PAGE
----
General Chemistry I Lab Report Rubric – Project 1: Inorganic Salts Present in Water Samples Sections Sub-Sections / Descriptions Requirements Total Describe why it may be necessary to identify unknown chemicals in everyday life with specific examples. Background: A summary of a real-world example(s) and / or application(s) that affirm the importance / help introduce the chemistry of this lab. Note: Do not use the examples in the laboratory manual. If included in your laboratory report, no credit will be given. The example(s) and / or application(s) provided should demonstrate: - Research context for the problem(s) /2 and / or question(s) the experiment seeks to address. - Relate the problem to scientific theory, i.e. the qualitative/quantitative tests. - Explain how and why this research is important to conduct in the laboratory. Concepts that can be covered include, but are not limited to: Qualitative/Quantitative analysis -Solubility -Conductivity Introduction Theory: Provide an overview of the key scientific concepts / theories that explain how the experiment works. -pH -Flame test /2 -Gravimetric analysis -Volumetric analysis The overall goal of this section should be to help familiarize your readers (who may be non-scientists) with the topics you have introduced and the importance of your work. Hypothesis: A hypothesis should logically express what the researcher thinks the overall outcome of the lab should be. Objectives: The goal to be achieved at the end of each part of the experiment and a summary on how those goals will be attained. Hypothesis: From the physical properties of your unknown (texture, color, etc.), what chemical do you hypothesize your unknown to be. Remember to include your rationale for why you think your hypothesis is reasonable. Objectives: Explain the objective for each week of the experiment. - Provide a brief explanation of the investigational method you will execute for each objective. /2 The two main tasks of this section are to: Part 1 Methods: This section should contain all of the details recorded in your notebook on how the experiments were carried out. This includes numerical details such as mass, volume, temperature, reaction time, etc. Describe the exact laboratory apparatus and laboratory procedure a researcher utilized to collected empirical data. - i.e. exact masses, volumes, glassware (with sizes), chemicals, equipment, etc. Describe the process of how to analyze the collected empirical data. /2 Provide a step-by-step procedure for: -Solubility Note: Each experiment should have its own appropriate subheading. -Conductivity -pH test -Flame test -Analysis of ions The two main tasks of this section are to: Describe the exact laboratory apparatus and laboratory procedure a researcher utilized to collected empirical data. - i.e. exact masses, volumes, glassware (with sizes), chemicals, equipment, etc. Methods Part 2 Methods: See description above. /2 Describe the process of how to analyze the collected empirical data. Provide a step-by-step procedure for: -Gravimetric analysis, or -Volumetric analysis Use a table to organize the safety information for each chemical utilized during the course of the experiment. Safety: Should contain information on the chemicals used in this experiment and the necessary precautions taken when using them. There should also be information on any other physical hazards (i.e. fire, sharp objects, etc.) and the precautions you took. Please provide all the information stated below for each chemical utilized: - Chemical Name - Chemical Formula Molecular Weight Potential Hazards Safety Equipment Needed Please provide safety information on all laboratory equipment (excluding glassware) when applicable (ex. hot plate) - Equipment Name - Precautions Used /2 Part 1 Results: This section should contain all of the empirical data you obtained or calculated from the experiment you performed. Use a table to organize the empirical data you collected per trial for all the tests carried out. This includes but is not limited to: -Initial masses/volumes The data should be displayed appropriately, i.e. tabulated, graphed, etc. to make it easy for the reader to refer back to it in the corresponding discussion section. -Concentrations used/prepared /2 -Solubility -Conductivity -pH test Therefore, each table, graph, etc. should be numbered and titled appropriately. -Flame test -Analysis of ions Use a table to organize the empirical data you collected per trial for all the tests carried out. This includes but is not limited to: - Initial masses/volumes Results Part 2 Results: See description above. Calculations: Provide sample calculations for all equations used to analyze your results, even for nonobvious algebraic steps. For each type of calculation performed, this should include the mathematical formula and a sample calculation using that mathematical formula. Please number each sample calculation appropriately, to make it easier for the reader to refer to it in the corresponding discussion section. - Moles reacted Concentrations used/prepared /2 Gravimetric analysis Volumetric analysis Theoretical yield / concentrations Standard deviation Percent error Sample calculations to include are: - Dilution Formula, (M1 ∙ V1 = M2 ∙ V2) %wt. solution Preparing solutions Theoretical yield / concentrations Standard deviations Percent error /3 Discuss the results obtained in Results Part 1. Compare and contrast the theory you described in the introduction (this proves you understand the theory). Describe your data in detail, especially the vital information that will help bolster or refute your hypothesis. Part 1 Discussion: This portion of the paper should attempt to explain all of the results from the experiment in Part 1. You should also justify why certain decisions were made when carrying out the experiments (i.e. if there were options for techniques to be used, compounds to be tested, etc.). Compare the standards and your unknown so you can formulate a strong argument to prove the nature of your unknown. Does the data support your hypothesis or hypotheses, why or why not? /3 Does the scientific theory behind the experiment assist you in providing an explanation for your results? Use the values from your results to support your arguments and compare them to theoretical values if possible. Tip: Use page 37 in your lab manual to obtain literature / theoretical values for each of your tests under Supplemental Information and Online Resources. Discussion Discuss the results obtained in Results Part 2. Does the data support your hypothesis or hypotheses, why or why not? Use the values from your results to support your arguments and compare them to theoretical values if possible. Part 2 Discussion: See description above. Does the scientific theory behind the experiment assist you in providing an explanation for your results? Utilizing your calculated standard deviation and percent error values, compare the efficiency of the experimental technique you developed. /3 Sources of Error: Include any systematic and random errors that could possibly influence your results. Are your results reliable? Simply stating human error was present is not valid nor beneficial when considering how to improve your experimental methodology. - As the researcher, you need to mention Sources of Error: Discuss any major sources of error in the experiment that may have altered the experiment’s outcome. Discussion (continued) Changes to the Experiment: Discuss any changes you would make to the experiment (to reduce errors, make the experiment more practical, etc.) and explain why. the specific type of error that occurred during the experiment. Examples of appropriate sources of error are listed below but are not limited to: - Measuring errors, (i.e. chemicals) /3 - Improperly maintained equipment used during the experiment - Improper cleaning / contamination - Discuss the uncertainty of your experimental data by providing statistical analysis when appropriate, i.e. standard deviation can be referenced. Changes to the Experiment: Identify how you would alter your experimental methodology to reduce or minimize errors and increase the reproducibility of your empirical data. What was the purpose of the experiment? A goal of this section is to include a restate the experiment’s hypothesis and objectives. Conclusion In addition, a summary should be provided on whether or not your hypothesis was affirmed or denied based on your empirical data. Finally, briefly outline any major sources of error that could have given unexpected results. Did you learn anything new when you executed the experiment? How did you investigate the problem and why investigate in that specific way? What evidence did you obtain that strongly supported or refuted your hypothesis? As the researcher, after completing the experiment do are you still have any unanswered questions, i.e. is further inquiry and investigation needed, why or why not? /3 Pick a concept or a technique related to the experiment and find a recent peerreviewed scientific article. - (i.e. must have been published within the last five (5) years) Utilize a scientific search engine such as: - Google Scholar - Science Direct - Web of Science - USF Library E-Journals This section should summarize an article (published in an accredited scientific journal) that is related to the experiment that you executed in the laboratory. Research Connection You should describe the technique(s) used in the article, the motivations for performing the experiment(s), the main findings, and how these factors relate to the experiment you performed. Tip: Within your Canvas course there is a resource entitled ‘Searching the Literature for Sources’ that provides additional information on how to search the literature for appropriate research articles. When summarizing the article these are the questions you should answer: /3 What question(s) did the article address? What was / were the objective(s) of the article? What procedure(s) did they utilize to answer their proposed question(s)? What results did they collect and how did they analyze them? What were the conclusions of the experiment? Did the researchers answer their question(s) or is further inquiry and investigation needed? Any idea, concept, application etc., that did not originate from you personally must be cited. References Please utilize ACS (American Chemical Society) format and have both an in-text citation, as well as the full citation under the references heading. As a reminder, directly quoting an external source is unacceptable. You are required to paraphrase, in your own words, all cited information that appears in your laboratory report. Use ACS (American Chemical Society) citation format. All in-text citations should be cited with a superscript number and should match the appropriate cited external reference in the references section. Superscript numbers are issued based on the order they appear in the document. They are not based on the alphabetical last name of the author of the external source your citing. /3 All sections/ subsections, tables, charts, images, etc. headed appropriately. Size 12 font with Times New Roman is appropriate. An example utilizing the illustrated guidelines from the box directly to the left is written below. Use a font/ text that is agreeable to the eye (12-pt font, Times New Roman is the standard). Using the materials provided from the stockroom, the unknown sample was analyzed using the pH test…etc. In addition, gravimetric/volumetric analysis was carried out to… etc. All sections (except the results section) should be written in paragraph form. Overall Format Also, all writing should be in past tense, passive voice. Present or future tense may be used only in the Introduction. /3 Tip: On pp 60-61 of your laboratory manual, you will find additional information on general laboratory guidelines you may utilize to develop your laboratory report. Remember that the only sections allowed to be similar to your group members are the methods and results sections. Additional Information Reminder: You must submit a completed initial laboratory report to Canvas by the submission deadline for your course in order to receive the five (5) points allocated to that assignment. Partial points will not be given for incomplete initial lab reports.  Reminder: Plagiarism is unacceptable, so any form of plagiarism will result in a “0”. 40 Total Score  / 40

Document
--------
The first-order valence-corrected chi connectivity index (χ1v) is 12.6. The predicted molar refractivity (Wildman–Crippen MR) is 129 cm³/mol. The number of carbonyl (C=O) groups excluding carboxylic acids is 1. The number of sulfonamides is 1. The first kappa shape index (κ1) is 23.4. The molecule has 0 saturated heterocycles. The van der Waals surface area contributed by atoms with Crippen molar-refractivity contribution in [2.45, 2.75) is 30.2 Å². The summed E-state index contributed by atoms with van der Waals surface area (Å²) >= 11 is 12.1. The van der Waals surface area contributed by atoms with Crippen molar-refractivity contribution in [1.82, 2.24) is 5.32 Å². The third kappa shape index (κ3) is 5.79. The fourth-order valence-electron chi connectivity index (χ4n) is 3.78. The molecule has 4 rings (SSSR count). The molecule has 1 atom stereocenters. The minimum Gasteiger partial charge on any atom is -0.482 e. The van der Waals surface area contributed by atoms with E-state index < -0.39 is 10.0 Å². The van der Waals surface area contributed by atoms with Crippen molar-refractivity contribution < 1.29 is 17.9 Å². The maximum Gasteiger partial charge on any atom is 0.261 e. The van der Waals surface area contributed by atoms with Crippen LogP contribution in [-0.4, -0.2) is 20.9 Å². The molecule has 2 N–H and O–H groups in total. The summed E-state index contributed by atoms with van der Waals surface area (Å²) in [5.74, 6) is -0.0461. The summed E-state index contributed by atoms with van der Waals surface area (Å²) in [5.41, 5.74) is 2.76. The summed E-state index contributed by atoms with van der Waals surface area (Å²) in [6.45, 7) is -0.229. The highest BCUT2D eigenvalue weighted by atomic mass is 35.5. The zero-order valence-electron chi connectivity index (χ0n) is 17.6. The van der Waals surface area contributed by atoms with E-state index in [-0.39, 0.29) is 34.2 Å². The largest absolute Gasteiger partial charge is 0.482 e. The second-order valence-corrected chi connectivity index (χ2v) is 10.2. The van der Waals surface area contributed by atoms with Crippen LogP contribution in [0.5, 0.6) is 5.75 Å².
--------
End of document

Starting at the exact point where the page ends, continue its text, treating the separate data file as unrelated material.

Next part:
Tutor Answer

AliciahP
School: UT Austin

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Anonymous
Tutor went the extra mile to help me with this essay. Citations were a bit shaky but I appreciated how well he handled APA styles and how ok he was to change them even though I didnt specify. Got a B+ which is believable and acceptable.